Royal Dutch was down 2.7 percent to €54.90, Norsk Hydro lost 2.9 percent to NKr619.50, and Statoil fell 2.1 percent to NKr140.50. Crude oil prices recovered most of those losses later in the day but still ended the day down.

US markets

US stocks initially dropped on the news of the London bombings, but then recovered as European stocks recovered some of their early losses as the day progressed.

The Dow Jones Industrial Average, S&P 500, and Nasdaq all ended the trading day in positive territory.

The DIJA gained 0.3 percent to close at 10,302.29, the S&P 500 was up fractionally to 1,197.86, while the Nasdaq composite also gained 0.3 percent to close at 2,075.66.

Early declines on the New York exchanges were about half of those experienced after the March 11, 2004 terrorist attacks in Madrid.

Another factor in the late recovery in New York involved the weekly report on first-time jobless claims in the US, which came in at just about the level expected.

Still, as in London and in Europe, airlines and other travel-related stocks fell on the day.

Delta Air Lines closed down 2.9 percent at $3.38, after recovering from a 10 percent drop in pre-opening trade. Meanwhile, Marriott International was off by 0.4 percent to $68.59.

Currency Markets

In the currency markets, investors looked for safe investments after the London attacks.

Trade activity went up in London about 9 a.m., calmed down on initial reports that the explosions could have been caused by a power surge, then peaked again around 9:40 a.m. as it began to be increasingly clear that the blasts were due to terrorist activity.

Volume sank again after 10 a.m. but remained higher than average all day. Sterling fell to $1.7403 in relation to the US dollar, an 18-month low, from $1.752 before the attacks.

By late in the day, however, sterling had rallied back slightly to sit at $1.743. The pound also dropped in relation to the Swiss franc. It fell to SFr2.243 before recovering to Sfr2.263 by the end of the trading day.

The US dollar was also down in relation to the Swiss franc, falling to SFr1.285 before recovering slightly to SFr1.299.

The dollar also dropped initially against the euro, but by late in the day in New York it had returned to its previous level of $1.194.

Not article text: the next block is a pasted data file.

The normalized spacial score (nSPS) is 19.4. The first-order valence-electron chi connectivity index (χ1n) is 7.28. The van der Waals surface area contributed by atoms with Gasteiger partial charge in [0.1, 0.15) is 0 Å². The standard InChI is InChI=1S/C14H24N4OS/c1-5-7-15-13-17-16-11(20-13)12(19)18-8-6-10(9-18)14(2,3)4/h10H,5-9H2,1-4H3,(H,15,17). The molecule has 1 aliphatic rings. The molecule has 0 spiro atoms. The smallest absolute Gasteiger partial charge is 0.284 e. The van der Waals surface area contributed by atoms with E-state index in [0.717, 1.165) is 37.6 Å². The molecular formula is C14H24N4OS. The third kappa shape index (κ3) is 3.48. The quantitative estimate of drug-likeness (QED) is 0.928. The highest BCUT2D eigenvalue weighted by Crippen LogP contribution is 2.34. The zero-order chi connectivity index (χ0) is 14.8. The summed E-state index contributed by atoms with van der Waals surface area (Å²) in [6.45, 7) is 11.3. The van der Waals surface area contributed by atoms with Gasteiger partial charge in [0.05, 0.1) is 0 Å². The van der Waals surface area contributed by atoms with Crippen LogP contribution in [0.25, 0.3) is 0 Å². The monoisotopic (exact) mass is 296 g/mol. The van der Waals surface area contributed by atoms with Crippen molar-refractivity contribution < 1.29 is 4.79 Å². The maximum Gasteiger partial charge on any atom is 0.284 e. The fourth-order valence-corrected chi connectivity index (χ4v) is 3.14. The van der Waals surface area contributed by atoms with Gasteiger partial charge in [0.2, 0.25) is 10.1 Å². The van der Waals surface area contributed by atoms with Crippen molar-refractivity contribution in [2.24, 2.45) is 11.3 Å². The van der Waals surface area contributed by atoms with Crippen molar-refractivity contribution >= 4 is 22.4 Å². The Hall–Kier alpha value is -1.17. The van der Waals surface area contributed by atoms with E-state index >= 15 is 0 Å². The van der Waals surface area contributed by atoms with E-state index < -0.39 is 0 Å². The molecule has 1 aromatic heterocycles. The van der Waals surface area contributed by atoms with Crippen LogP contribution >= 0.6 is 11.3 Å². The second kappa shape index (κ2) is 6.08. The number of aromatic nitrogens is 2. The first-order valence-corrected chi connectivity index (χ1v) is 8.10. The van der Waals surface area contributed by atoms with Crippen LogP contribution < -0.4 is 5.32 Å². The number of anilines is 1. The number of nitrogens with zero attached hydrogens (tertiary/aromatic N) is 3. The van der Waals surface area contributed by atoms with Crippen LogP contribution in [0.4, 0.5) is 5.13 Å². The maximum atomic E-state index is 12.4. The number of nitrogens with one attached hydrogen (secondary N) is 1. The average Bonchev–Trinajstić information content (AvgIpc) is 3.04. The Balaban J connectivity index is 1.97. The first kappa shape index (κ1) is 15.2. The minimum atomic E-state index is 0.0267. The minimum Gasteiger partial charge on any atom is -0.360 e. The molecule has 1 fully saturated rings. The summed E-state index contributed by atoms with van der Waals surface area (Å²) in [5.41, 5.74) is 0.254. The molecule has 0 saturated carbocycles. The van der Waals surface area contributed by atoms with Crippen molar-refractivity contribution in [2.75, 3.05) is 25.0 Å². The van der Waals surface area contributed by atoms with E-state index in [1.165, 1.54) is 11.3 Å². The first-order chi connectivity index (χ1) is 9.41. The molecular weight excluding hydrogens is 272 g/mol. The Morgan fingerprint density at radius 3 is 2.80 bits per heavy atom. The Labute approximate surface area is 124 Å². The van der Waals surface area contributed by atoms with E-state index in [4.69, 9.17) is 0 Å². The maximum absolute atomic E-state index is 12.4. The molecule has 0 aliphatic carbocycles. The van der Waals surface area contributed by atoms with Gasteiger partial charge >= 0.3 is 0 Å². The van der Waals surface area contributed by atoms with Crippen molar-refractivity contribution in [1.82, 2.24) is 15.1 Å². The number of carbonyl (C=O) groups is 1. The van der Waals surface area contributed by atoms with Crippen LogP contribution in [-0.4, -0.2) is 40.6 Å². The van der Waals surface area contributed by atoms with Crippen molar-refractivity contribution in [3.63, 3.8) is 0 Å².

Analysts said that the US dollar has been very sensitive to news of terrorist attacks since the September 11, 2001 attacks in the US, even when the US or its interests are not directly involved.

Bond Markets

The price of government bonds around the world surged, and yields fell, as investors looked for safe places to put their money after the events in London on Thursday morning.

In the UK, the 10-year gilt lost 8.3 basis points to yield 4.199percent at the close of trade. Earlier, yields on the 10-year gilt had fallen to a two-year low of 4.12 percent.

In the US, the 10-year Treasury bond was down, although not as much, losing 2.5 basis points to yield 4.049 percent, after falling to a yield of 3.96 percent earlier in the day.

In the eurozone, the 10-year German Bund registered a loss of 3.6 basis points to yield 3.175 percent after bouncing back from an all-time low of 3.08 percent. Trade was heaving at 1.4 million contracts in the eurozone.

Some analysts said that as long as confidence remains high in Europe, the London attacks will not have an effect on the overall economic outlook for Europe.

Crude Futures

The price of crude oil saw wide fluctuations in the wake of the attacks in London.

Before news of the explosions, Brent crude oil on the International Petroleum Exchange in London had reached a record high of $60.70 per barrel.

After the news of the attacks, however, Brent crude dropped $5.15 in the space of two hours, to $55.55.

By the end of trade, however, Brent had recovered to $59.28 per barrel, still down 57 cents from Wednesday’s close.

West Texas Intermediate ended the day 55 cents below Wednesday’s close at $60.73 per barrel in New York.

It had hit a new record high of $62.10 per barrel early in the day but dived to a low of $57.20 per barrel before recovering to its price at the close of trade.

Analysts said that the steep drops in crude oil prices had to do with fears that the day’s events were going to take on proportions similar to the September 11, 2001 attacks in New York.

Right after 9/11, oil prices jumped by $1 per barrel before falling for the rest of the year because of a slowed economy and a huge drop in air travel.

The price of gold was also affected by the London attacks, jumping by $4 on the news, only to fall back to $425.05/$425.80, still a gain of $2 on the day.

The Asian markets had closed before the attacks in London took place, and so were not affected by Thursday’s events.